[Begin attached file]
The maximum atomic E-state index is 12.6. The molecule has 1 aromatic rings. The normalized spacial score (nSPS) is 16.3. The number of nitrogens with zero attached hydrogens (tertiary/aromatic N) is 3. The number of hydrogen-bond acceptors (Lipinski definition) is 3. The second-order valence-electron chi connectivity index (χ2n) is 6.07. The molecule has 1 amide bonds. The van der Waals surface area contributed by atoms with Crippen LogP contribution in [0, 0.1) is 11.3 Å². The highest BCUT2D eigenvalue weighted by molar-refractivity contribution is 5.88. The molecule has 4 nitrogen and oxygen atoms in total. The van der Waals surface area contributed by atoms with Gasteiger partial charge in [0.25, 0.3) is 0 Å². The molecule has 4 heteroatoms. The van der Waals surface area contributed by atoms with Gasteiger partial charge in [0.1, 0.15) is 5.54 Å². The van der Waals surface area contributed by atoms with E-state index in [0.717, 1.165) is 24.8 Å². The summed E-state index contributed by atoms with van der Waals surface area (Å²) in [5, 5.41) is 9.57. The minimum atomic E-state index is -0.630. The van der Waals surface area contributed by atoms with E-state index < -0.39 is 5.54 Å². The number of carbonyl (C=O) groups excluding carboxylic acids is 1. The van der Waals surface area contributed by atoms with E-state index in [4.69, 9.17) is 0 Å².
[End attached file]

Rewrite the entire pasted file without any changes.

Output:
The maximum atomic E-state index is 12.6. The molecule has 1 aromatic rings. The normalized spacial score (nSPS) is 16.3. The number of nitrogens with zero attached hydrogens (tertiary/aromatic N) is 3. The number of hydrogen-bond acceptors (Lipinski definition) is 3. The second-order valence-electron chi connectivity index (χ2n) is 6.07. The molecule has 1 amide bonds. The van der Waals surface area contributed by atoms with Crippen LogP contribution in [0, 0.1) is 11.3 Å². The highest BCUT2D eigenvalue weighted by molar-refractivity contribution is 5.88. The molecule has 4 nitrogen and oxygen atoms in total. The van der Waals surface area contributed by atoms with Gasteiger partial charge in [0.25, 0.3) is 0 Å². The molecule has 4 heteroatoms. The van der Waals surface area contributed by atoms with Gasteiger partial charge in [0.1, 0.15) is 5.54 Å². The van der Waals surface area contributed by atoms with E-state index in [0.717, 1.165) is 24.8 Å². The summed E-state index contributed by atoms with van der Waals surface area (Å²) in [5, 5.41) is 9.57. The minimum atomic E-state index is -0.630. The van der Waals surface area contributed by atoms with E-state index < -0.39 is 5.54 Å². The number of carbonyl (C=O) groups excluding carboxylic acids is 1. The van der Waals surface area contributed by atoms with E-state index in [4.69, 9.17) is 0 Å².